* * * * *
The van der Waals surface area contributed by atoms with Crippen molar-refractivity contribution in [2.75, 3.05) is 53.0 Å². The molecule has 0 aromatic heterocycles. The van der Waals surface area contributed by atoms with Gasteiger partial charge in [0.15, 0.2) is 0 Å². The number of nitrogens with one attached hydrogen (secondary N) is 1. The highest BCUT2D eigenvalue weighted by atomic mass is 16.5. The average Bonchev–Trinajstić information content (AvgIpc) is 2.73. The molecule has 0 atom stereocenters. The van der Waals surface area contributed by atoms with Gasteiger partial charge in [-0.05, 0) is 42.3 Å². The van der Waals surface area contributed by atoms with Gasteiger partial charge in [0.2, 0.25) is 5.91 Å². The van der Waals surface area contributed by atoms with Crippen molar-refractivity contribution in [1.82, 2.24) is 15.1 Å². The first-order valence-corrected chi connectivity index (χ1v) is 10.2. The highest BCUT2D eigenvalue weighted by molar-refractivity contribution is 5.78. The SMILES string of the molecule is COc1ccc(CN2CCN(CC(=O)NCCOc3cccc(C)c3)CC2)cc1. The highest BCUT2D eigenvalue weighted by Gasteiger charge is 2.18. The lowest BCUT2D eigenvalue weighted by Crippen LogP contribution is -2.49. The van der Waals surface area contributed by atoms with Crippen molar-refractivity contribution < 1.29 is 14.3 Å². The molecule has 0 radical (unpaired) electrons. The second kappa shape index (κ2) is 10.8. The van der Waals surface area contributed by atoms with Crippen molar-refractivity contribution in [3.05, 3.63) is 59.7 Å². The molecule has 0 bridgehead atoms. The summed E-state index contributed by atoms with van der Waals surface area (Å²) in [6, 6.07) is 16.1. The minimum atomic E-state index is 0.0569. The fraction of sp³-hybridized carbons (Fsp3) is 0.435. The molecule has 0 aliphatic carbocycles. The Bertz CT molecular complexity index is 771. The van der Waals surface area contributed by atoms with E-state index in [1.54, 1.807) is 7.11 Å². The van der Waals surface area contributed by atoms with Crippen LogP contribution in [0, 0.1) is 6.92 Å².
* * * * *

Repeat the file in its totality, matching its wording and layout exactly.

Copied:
The van der Waals surface area contributed by atoms with Crippen molar-refractivity contribution in [2.75, 3.05) is 53.0 Å². The molecule has 0 aromatic heterocycles. The van der Waals surface area contributed by atoms with Gasteiger partial charge in [0.15, 0.2) is 0 Å². The number of nitrogens with one attached hydrogen (secondary N) is 1. The highest BCUT2D eigenvalue weighted by atomic mass is 16.5. The average Bonchev–Trinajstić information content (AvgIpc) is 2.73. The molecule has 0 atom stereocenters. The van der Waals surface area contributed by atoms with Gasteiger partial charge in [-0.05, 0) is 42.3 Å². The van der Waals surface area contributed by atoms with Gasteiger partial charge in [0.2, 0.25) is 5.91 Å². The van der Waals surface area contributed by atoms with Crippen molar-refractivity contribution in [1.82, 2.24) is 15.1 Å². The first-order valence-corrected chi connectivity index (χ1v) is 10.2. The highest BCUT2D eigenvalue weighted by molar-refractivity contribution is 5.78. The SMILES string of the molecule is COc1ccc(CN2CCN(CC(=O)NCCOc3cccc(C)c3)CC2)cc1. The highest BCUT2D eigenvalue weighted by Gasteiger charge is 2.18. The lowest BCUT2D eigenvalue weighted by Crippen LogP contribution is -2.49. The van der Waals surface area contributed by atoms with Crippen molar-refractivity contribution < 1.29 is 14.3 Å². The molecule has 0 radical (unpaired) electrons. The second kappa shape index (κ2) is 10.8. The van der Waals surface area contributed by atoms with Crippen molar-refractivity contribution in [3.05, 3.63) is 59.7 Å². The molecule has 0 bridgehead atoms. The summed E-state index contributed by atoms with van der Waals surface area (Å²) in [6, 6.07) is 16.1. The minimum atomic E-state index is 0.0569. The fraction of sp³-hybridized carbons (Fsp3) is 0.435. The molecule has 0 aliphatic carbocycles. The Bertz CT molecular complexity index is 771. The van der Waals surface area contributed by atoms with E-state index in [1.54, 1.807) is 7.11 Å². The van der Waals surface area contributed by atoms with Crippen LogP contribution in [0, 0.1) is 6.92 Å².